The New York Times has an article "Making Plans For Collections, Heartstrings Included" about what happens to collections (art, comic books, marbles, Christmas villages, antiques, etc.) when someone dies.
Money is relatively easy to divide up but how does a collector decide what to do his or her prized collection that it has taken years to amass and reflects a passion that may not be shared by the heirs? The collection may also be hard to value.
The article shares the options available to collectors:
(1) Selling the collection before one's passing;
(2) Passing on the collection and keeping it in the family by using methods such as the annual gift exclusion of $13,000 or creating a trust to protect the collection from creditors;
(3) Giving it away to museums or charities depending on the collection; or
(4) Creating a charitable remainder trust which is especially useful for collectibles that are taxed at a 28% rate.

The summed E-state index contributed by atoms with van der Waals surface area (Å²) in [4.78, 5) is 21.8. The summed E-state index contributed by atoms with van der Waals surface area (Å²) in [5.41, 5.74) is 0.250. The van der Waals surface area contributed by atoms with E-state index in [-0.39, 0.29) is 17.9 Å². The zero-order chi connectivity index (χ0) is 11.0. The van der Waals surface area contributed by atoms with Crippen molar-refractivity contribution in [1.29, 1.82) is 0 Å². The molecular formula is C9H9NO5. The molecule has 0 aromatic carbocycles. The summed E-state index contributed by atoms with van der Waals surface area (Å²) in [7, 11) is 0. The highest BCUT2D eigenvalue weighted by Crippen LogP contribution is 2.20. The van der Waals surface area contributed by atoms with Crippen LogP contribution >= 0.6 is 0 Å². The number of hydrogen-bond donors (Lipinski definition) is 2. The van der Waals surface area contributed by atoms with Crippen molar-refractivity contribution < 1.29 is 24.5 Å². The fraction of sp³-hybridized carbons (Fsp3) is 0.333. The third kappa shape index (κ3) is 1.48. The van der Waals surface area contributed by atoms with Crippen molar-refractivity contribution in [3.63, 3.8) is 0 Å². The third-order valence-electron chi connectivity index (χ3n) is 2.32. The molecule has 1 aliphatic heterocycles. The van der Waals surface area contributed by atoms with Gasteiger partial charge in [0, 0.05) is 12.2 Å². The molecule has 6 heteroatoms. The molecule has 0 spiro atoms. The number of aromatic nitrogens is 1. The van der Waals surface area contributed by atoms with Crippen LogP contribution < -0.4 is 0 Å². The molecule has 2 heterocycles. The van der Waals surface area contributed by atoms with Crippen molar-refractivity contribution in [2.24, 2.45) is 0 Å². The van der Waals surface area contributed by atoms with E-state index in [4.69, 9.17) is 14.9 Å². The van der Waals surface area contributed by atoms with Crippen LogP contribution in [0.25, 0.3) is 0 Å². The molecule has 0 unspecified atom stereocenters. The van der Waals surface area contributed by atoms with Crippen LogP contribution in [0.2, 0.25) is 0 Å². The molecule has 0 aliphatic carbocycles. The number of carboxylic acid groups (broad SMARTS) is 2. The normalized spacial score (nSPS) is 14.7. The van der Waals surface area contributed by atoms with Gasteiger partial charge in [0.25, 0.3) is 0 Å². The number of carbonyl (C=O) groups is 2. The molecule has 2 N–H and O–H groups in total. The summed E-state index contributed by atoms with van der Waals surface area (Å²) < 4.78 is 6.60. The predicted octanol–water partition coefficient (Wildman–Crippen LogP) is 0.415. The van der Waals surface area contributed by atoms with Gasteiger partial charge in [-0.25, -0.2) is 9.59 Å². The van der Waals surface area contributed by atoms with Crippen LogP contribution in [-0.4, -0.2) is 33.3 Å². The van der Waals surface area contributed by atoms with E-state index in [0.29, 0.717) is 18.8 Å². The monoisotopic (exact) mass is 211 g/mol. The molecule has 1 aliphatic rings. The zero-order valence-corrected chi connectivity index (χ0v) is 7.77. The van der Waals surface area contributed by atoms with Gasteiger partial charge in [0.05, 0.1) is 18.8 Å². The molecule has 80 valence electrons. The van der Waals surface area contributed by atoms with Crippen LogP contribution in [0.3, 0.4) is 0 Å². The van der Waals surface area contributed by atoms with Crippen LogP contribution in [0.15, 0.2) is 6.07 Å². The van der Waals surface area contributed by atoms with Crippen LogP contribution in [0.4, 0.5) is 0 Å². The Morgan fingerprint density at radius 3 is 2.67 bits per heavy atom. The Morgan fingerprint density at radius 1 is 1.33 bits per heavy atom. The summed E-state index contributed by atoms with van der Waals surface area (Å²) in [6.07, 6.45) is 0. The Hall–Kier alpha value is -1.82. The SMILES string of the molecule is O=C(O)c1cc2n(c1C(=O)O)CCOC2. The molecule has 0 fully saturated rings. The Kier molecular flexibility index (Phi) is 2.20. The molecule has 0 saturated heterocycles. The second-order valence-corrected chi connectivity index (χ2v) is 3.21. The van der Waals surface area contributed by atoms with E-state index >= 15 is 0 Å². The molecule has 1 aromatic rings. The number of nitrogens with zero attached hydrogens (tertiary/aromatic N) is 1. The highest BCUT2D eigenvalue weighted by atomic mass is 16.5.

The real point of the article though is that it is not simply the value of these collections but the emotions that are involved in them that create the issues in deciding what to do with them in estate planning. This is why planning is key even though it is something that is simple to put off. It is typical to put estate planning off but a good way to get around the emotions is to hire an estate planner, schedule meetings and create an outside structure that requires one to address the issues -- emotional or not -- that typically arise during estate planning.
Posted by Henry (Hank) J. Moravec, III, a partner at Moravec, Varga & Mooney. For a complimentary 30 minute consultation (telephonic or in person), you can e-mail Hank Moravec at email@example.com or call him at (626) 793-3210 or (818) 769-4221.